• Scale: A project becomes a memography as its scope brings in more primary materials than a single human author can effectively analyze. Topics so vast that authors in print culture needed to focus their work on synthesizing specialized studies and could base their work primarily upon the primary sources would be subjects for memographies. The author must depend upon techniques such as sampling and automated analyses. A memography of George Washington would, for example, require, as one foundational dataset, the relative frequency of references to George Washington in multiple periods, genres, languages and cultural contexts. Such figures would require automated named entity analysis applied to very large collections. The memography would include a human author's assessment of the accuracy of the automatically generated data.
  • Heterogeneity: Memographies include not only more content than authors can review but content that assumes more categories of background knowledge than individual authors can expect to acquire. Such barriers can be language, cultural background, mathematics and any other topic. The history of mechanics could thus justify a memography because it requires not only a substantial understanding of mathematics and physics but sources produced over millennia and across Europe, North Africa and the Middle East in Greek, Latin, Arabic and every European language. Memographies thus require scalable, automated systems that can provide customized background information with which readers can examine and manually analyze any given object referenced. Thus, readers without training in Arabic but familiar with other languages and with the underlying scientific contexts can use automated morphological analyses, links to an on-line dictionary, and existing translations in languages that they do understand to pull apart Arabic source texts and determine which words are used in particular contexts to describe key concepts.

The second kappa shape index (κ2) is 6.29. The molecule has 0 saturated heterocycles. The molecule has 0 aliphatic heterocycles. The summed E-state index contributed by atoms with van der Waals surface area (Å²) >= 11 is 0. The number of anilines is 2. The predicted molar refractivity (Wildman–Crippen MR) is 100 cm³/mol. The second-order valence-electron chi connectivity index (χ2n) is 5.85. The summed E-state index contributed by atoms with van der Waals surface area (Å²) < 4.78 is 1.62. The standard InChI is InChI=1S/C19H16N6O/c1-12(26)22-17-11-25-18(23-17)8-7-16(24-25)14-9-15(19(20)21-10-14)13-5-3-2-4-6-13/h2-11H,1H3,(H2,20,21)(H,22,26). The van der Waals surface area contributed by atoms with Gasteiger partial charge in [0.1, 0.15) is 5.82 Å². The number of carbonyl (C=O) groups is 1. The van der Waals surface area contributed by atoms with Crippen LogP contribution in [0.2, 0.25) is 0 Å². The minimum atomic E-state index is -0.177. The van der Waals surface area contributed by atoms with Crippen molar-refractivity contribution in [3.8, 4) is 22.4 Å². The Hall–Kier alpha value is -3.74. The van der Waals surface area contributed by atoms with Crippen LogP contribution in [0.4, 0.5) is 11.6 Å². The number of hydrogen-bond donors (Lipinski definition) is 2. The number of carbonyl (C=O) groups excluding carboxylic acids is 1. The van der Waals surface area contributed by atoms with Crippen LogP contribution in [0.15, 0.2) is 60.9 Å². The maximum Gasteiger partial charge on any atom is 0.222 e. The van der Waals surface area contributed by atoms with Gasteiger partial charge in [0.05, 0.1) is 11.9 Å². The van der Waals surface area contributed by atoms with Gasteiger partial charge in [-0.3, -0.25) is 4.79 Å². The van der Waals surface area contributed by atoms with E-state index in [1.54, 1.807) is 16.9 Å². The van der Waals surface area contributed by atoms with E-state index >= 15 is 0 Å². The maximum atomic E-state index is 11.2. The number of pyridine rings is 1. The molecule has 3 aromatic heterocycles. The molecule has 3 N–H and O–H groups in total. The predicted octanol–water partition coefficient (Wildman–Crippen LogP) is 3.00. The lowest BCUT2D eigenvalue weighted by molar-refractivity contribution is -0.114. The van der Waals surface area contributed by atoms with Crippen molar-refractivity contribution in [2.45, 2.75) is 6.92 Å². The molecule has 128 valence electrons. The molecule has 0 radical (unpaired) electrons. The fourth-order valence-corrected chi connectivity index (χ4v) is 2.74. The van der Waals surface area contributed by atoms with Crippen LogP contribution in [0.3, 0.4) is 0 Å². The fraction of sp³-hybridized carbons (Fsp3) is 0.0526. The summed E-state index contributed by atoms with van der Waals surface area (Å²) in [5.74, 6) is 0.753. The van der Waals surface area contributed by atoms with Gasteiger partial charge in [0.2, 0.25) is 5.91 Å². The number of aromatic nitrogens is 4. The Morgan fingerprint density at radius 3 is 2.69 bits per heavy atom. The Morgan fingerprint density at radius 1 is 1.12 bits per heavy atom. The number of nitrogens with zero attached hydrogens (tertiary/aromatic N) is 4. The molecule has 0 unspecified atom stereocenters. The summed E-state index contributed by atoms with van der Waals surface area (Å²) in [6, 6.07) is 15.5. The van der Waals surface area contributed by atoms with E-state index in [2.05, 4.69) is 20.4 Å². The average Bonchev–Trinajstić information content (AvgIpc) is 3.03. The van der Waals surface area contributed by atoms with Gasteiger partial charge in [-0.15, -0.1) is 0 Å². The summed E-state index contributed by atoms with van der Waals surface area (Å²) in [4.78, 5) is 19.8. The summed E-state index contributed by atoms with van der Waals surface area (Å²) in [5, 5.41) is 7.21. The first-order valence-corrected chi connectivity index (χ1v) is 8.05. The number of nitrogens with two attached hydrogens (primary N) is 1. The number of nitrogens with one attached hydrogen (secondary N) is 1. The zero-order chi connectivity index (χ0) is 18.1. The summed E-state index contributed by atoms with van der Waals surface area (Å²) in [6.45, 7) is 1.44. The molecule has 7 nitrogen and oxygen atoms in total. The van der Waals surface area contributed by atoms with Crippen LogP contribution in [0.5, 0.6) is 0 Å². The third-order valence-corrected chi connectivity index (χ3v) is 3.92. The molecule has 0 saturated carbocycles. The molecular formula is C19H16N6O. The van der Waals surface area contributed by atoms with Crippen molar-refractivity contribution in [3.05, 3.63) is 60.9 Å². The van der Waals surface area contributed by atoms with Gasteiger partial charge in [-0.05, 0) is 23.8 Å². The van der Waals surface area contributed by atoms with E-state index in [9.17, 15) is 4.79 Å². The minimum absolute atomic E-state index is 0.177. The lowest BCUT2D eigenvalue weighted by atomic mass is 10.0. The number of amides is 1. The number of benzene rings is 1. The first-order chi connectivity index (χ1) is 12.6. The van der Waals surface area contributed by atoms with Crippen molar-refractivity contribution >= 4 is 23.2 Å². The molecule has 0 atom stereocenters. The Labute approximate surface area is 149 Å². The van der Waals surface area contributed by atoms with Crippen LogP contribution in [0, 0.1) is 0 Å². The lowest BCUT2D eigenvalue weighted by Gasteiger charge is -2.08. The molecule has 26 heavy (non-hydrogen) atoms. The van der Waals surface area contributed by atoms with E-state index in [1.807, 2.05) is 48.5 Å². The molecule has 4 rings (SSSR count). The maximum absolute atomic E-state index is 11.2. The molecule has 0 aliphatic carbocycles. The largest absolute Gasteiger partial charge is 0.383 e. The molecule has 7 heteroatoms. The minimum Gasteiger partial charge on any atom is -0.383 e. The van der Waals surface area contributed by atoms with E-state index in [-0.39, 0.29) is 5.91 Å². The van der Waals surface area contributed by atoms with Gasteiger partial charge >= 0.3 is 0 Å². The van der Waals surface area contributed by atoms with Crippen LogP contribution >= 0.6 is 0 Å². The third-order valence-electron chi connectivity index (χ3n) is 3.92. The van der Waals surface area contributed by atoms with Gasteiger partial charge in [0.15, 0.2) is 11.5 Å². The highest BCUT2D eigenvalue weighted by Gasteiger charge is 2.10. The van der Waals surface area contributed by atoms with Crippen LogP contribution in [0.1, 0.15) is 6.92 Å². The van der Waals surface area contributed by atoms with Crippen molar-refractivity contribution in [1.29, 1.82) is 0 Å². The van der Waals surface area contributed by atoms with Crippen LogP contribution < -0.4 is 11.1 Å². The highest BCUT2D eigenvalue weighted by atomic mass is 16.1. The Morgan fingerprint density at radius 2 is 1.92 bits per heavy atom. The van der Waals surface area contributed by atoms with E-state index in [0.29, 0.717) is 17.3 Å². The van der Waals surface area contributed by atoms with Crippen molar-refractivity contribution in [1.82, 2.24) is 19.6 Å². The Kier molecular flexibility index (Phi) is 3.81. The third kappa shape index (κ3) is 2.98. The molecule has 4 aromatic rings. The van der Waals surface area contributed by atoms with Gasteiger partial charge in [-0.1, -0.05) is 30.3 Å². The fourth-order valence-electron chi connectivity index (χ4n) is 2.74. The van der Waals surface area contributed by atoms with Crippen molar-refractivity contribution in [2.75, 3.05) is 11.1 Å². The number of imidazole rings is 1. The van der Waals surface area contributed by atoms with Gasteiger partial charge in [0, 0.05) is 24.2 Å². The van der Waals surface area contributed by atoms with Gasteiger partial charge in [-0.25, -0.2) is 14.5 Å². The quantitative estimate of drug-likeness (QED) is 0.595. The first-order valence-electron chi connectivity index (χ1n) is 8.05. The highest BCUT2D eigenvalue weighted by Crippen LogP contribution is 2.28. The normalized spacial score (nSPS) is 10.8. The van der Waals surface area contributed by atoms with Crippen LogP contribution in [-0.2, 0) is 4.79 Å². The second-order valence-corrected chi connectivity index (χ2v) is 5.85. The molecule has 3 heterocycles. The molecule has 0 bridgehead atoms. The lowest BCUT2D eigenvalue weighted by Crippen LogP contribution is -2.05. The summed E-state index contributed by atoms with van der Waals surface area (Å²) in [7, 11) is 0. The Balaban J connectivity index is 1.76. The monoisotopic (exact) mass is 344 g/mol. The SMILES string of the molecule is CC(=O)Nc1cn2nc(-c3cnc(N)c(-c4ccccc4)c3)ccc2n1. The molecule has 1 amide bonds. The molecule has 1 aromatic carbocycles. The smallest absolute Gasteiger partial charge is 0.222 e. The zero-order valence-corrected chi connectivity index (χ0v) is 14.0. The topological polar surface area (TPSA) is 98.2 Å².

Whether we are producing or reading (or both), most memographies will force us to interrogate primary materials from more contexts, linguistic, cultural or both, than we can expect to have studied in detail - the most powerful memes will work their way across time, genre, language and culture and it is this very quality that leaves a trail too long and complex for any single human mind. We must look to machines which can find and preprocess material relevant to a given meme through immense bodies of data.